The state of nature, in terms of violence, floods, draughts, famines, diseases, ignorance, cold, heat, hunger, darkness, space, and so forth, is mastered, and after that, safety can be secured through the discovery of the laws of nature. Knowledge of the laws of nature--for instance, the law of gravity that has been discovered by Newton--makes it possible to overcome the same nature and thereby to safeguard Christian Europe. Science and technology make it possible to conquer ignorance, coldness, darkness, disease, distance, and wilderness. The discoveries of the mechanisms of book printing, steam, electricity, medicine, and the compass made such a conquest possible. The science of nature is, accordingly, a sovereign's tool for organizing civil peace. In a sovereign state, subjects are called to rely on scientific discoveries for solving the problems and uncertainties that are inherent to nature. (11) The mastery of nature enables legal subjects to live in safety, security, peace, prosperity, tranquility, domesticity, and comfort. The mastery of nature also means the mastery of the violent human nature and its transformation into civil virtuousness, expressed in decency, good manners and politeness, punctuality, respect, hygiene, law-abidance, entrepreneurial spirit, philanthropy, and so forth. Such civil passions and virtues enable the thriving of civil society and markets and make any authoritative order of communities, traditions, and hierarchies quite redundant, if not dangerous to such prosperity and peace.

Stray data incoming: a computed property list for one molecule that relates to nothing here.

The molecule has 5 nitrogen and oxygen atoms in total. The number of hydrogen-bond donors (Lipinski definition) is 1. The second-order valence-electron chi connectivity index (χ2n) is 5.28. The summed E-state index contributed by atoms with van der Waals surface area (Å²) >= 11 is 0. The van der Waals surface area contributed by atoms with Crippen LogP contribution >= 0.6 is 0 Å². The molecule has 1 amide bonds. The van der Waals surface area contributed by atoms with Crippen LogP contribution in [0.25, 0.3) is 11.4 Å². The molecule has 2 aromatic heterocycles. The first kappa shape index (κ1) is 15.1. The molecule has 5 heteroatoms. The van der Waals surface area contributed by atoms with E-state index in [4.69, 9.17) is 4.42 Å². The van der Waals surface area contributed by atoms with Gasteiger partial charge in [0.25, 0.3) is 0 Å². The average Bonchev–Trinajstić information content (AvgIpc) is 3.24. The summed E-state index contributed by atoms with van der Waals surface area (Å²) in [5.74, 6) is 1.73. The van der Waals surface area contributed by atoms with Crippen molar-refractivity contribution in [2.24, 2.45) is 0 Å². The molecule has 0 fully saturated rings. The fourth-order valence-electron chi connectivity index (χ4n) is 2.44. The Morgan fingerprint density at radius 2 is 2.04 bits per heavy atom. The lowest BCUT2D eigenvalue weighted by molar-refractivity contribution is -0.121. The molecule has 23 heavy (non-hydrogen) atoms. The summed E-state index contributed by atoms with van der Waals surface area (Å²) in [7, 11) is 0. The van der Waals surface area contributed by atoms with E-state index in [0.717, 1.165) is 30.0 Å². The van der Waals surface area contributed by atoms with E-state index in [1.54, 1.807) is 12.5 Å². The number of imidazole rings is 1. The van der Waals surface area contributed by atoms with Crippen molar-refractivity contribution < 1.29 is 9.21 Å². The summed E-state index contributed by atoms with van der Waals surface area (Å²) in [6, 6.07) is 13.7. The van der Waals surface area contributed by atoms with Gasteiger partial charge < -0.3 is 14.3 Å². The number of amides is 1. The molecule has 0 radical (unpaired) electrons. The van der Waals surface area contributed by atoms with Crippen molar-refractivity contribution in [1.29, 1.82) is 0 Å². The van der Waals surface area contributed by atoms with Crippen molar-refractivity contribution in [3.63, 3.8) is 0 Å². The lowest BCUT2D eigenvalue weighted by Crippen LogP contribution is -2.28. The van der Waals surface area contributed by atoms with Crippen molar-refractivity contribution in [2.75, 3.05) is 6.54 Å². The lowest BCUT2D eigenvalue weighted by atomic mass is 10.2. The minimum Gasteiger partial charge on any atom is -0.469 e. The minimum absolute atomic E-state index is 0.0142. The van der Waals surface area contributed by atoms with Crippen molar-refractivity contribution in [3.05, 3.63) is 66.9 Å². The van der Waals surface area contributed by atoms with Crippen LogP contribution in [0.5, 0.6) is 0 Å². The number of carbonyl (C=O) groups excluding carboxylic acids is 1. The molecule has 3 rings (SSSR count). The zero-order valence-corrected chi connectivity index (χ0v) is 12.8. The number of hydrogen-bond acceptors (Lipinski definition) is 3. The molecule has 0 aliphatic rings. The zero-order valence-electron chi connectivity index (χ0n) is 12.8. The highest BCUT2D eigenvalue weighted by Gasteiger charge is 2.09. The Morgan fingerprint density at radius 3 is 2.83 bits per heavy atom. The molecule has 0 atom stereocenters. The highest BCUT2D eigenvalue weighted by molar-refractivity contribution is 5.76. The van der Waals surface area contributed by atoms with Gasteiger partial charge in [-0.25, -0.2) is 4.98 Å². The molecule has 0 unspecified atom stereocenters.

Civil virtues protect and prevent legal subjects from returning to the state of nature: The laws of the sovereign state are designed to make subjects peaceful and to make them control their brutal passions and natural lusts. Slaves were the men, women, and children who had to flee each other's violence, but free and equal are all men, women, and children who stand for the one and only mortal sovereign. Freedom, the highest value in the cultural complex of Christian Europe, is realized through the unconditional obedience to this sovereign, who alone holds the power to keep them out of the state of nature and shape social conditions under which freedom becomes possible. For the sovereignty thinkers, the social question is one of disobedience, lawlessness, and godlessness: The supreme Law has been ignored and discarded for the sake of unbridled natural lusts. The sovereign state, absolutist or constitutional, had to regain its power and authority in order to enforce its supreme Law and master the state of nature in which labor and capital fought each other. In this state of nature, neither human nor divine laws could rule the hearts and minds of men. The social question was, accordingly, to be settled through social legislation and law enforcement, to compel workers and employers to leave the state of nature and accept a civilized state of working together.